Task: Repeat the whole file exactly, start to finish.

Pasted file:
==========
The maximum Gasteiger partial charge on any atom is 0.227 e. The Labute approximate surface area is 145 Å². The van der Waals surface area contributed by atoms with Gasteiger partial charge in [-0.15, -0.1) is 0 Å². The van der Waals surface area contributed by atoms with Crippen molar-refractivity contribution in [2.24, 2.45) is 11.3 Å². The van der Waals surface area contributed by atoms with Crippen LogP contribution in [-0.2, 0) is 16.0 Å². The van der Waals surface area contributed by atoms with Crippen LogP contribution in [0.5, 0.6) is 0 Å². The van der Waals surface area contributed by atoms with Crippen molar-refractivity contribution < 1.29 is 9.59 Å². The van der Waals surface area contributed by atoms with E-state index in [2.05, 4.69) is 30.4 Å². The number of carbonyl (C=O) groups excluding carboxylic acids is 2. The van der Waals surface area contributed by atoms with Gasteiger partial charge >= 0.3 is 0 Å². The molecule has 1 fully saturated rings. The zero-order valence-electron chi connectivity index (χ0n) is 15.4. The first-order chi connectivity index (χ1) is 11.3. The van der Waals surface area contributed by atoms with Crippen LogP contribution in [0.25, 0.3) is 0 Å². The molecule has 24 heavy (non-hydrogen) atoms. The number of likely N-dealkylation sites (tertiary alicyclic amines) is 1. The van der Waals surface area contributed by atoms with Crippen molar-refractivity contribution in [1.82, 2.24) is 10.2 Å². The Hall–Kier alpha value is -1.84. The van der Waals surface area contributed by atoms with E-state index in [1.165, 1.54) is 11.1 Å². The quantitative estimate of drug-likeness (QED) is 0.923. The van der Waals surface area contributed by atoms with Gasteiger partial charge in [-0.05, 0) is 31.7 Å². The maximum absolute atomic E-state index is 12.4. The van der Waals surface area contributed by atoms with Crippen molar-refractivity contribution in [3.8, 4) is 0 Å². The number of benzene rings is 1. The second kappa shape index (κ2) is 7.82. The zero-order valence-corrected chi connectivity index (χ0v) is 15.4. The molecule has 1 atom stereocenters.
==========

The maximum Gasteiger partial charge on any atom is 0.227 e. The Labute approximate surface area is 145 Å². The van der Waals surface area contributed by atoms with Gasteiger partial charge in [-0.15, -0.1) is 0 Å². The van der Waals surface area contributed by atoms with Crippen molar-refractivity contribution in [2.24, 2.45) is 11.3 Å². The van der Waals surface area contributed by atoms with Crippen LogP contribution in [-0.2, 0) is 16.0 Å². The van der Waals surface area contributed by atoms with Crippen LogP contribution in [0.5, 0.6) is 0 Å². The van der Waals surface area contributed by atoms with Crippen molar-refractivity contribution < 1.29 is 9.59 Å². The van der Waals surface area contributed by atoms with E-state index in [2.05, 4.69) is 30.4 Å². The number of carbonyl (C=O) groups excluding carboxylic acids is 2. The van der Waals surface area contributed by atoms with Gasteiger partial charge >= 0.3 is 0 Å². The molecule has 1 fully saturated rings. The zero-order valence-electron chi connectivity index (χ0n) is 15.4. The first-order chi connectivity index (χ1) is 11.3. The van der Waals surface area contributed by atoms with Crippen LogP contribution in [0.25, 0.3) is 0 Å². The molecule has 24 heavy (non-hydrogen) atoms. The number of likely N-dealkylation sites (tertiary alicyclic amines) is 1. The van der Waals surface area contributed by atoms with Crippen molar-refractivity contribution in [1.82, 2.24) is 10.2 Å². The Hall–Kier alpha value is -1.84. The van der Waals surface area contributed by atoms with E-state index in [1.165, 1.54) is 11.1 Å². The quantitative estimate of drug-likeness (QED) is 0.923. The van der Waals surface area contributed by atoms with Gasteiger partial charge in [-0.05, 0) is 31.7 Å². The maximum absolute atomic E-state index is 12.4. The van der Waals surface area contributed by atoms with Crippen molar-refractivity contribution in [3.8, 4) is 0 Å². The number of benzene rings is 1. The second kappa shape index (κ2) is 7.82. The zero-order valence-corrected chi connectivity index (χ0v) is 15.4. The molecule has 1 atom stereocenters.